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Cyberabad police use Japanese techniques

Personnel of the Commissionerate of Cyberabad, including the chief, M. Mahendar Reddy, after a day-long meeting to discuss the Culture Change Management Programme initiated recently.

Personnel of the Commissionerate of Cyberabad, including the chief, M. Mahendar Reddy, after a day-long meeting to discuss the Culture Change Management Programme initiated recently.  

HYDERABAD, AUG. 14. `Kaizen and Five S.' These two Japanese management techniques may have nothing to do with policing in India. But, Cyberabad police, whose jurisdiction extends to areas surrounding Hyderabad, have embarked on a mission of achieving excellence in service delivery and improving their image by adopting the two concepts.

Considered as the first of its kind in the State police department, the initiative christened "Culture Change Management Programme" (CCMP) had identified a set of core values with a three-year (2004-06) vision for best possible policing. Re-defining service delivery process, community partnership in decision-making and policing, public awareness and education, community reach-out programmes, empowering constabulary, Sahrudayam (kind-heartedness) and performance management and reporting system are the core values. "A lot has been said about such values whenever the issue of reforming the police set-up came up for discussion. But, what makes our CCMP unique is adoption of `Kaizen and Five S' principles to ensure those values are strictly adhered to," the Cyberabad Police Commissioner, M. Mahender Reddy, avers. Kaizen is a proven management philosophy and work culture practised by most Japanese and Western organisations to bring about technology, product and service innovations.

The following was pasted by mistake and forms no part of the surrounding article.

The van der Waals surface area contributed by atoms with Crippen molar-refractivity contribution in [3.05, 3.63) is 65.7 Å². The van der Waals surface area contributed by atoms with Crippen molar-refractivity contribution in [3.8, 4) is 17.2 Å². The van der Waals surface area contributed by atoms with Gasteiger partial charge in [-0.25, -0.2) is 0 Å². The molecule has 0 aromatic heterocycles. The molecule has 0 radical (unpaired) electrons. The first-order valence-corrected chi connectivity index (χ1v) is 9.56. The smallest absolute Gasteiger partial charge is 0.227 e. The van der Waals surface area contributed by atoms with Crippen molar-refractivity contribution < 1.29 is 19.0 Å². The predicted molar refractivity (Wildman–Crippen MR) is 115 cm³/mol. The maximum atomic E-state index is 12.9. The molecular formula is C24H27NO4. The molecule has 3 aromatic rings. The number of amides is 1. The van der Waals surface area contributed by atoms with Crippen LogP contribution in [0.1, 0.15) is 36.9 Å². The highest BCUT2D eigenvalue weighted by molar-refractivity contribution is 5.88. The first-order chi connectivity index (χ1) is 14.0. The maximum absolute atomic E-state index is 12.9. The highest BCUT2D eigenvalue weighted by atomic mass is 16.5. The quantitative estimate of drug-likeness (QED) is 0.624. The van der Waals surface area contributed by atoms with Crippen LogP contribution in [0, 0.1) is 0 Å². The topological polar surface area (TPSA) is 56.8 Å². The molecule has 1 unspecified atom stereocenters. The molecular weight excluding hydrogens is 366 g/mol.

`Five S' has five elements: Seiri (sorting out useful and frequently used materials and tools from unwanted and rarely used things); Seiton (keeping things in the right place systematically so that searching or movement time is minimised); Seiso (keeping everything around you cleaned and in a neat manner); Seiketsu (standardising above principles in everyday life) and Shitsuke (inculcate good habits and practise them continuously).

The two concepts have come as handy tools in observance of core values.

While re-defining service delivery process, focus was laid on issues such as responding to victims.

As part of constabulary empowerment, every constable is being trained to upgrade his policing skills, thereby enabling him to act effectively during emergencies.

All constables are addressed as "constable officers" building up their self-esteem.

Under `Sahrudayam,' every cop is contributing Re. 1 a day `voluntarily' towards a common fund in his or her respective police station. The amount is passed on to the poor and needy.

In Petbashirabad police station, the money collected was given to two women to buy sewing machines.

"We are using the two Japanese management techniques to implement all these core values in letter and in spirit," Mr. Reddy says.

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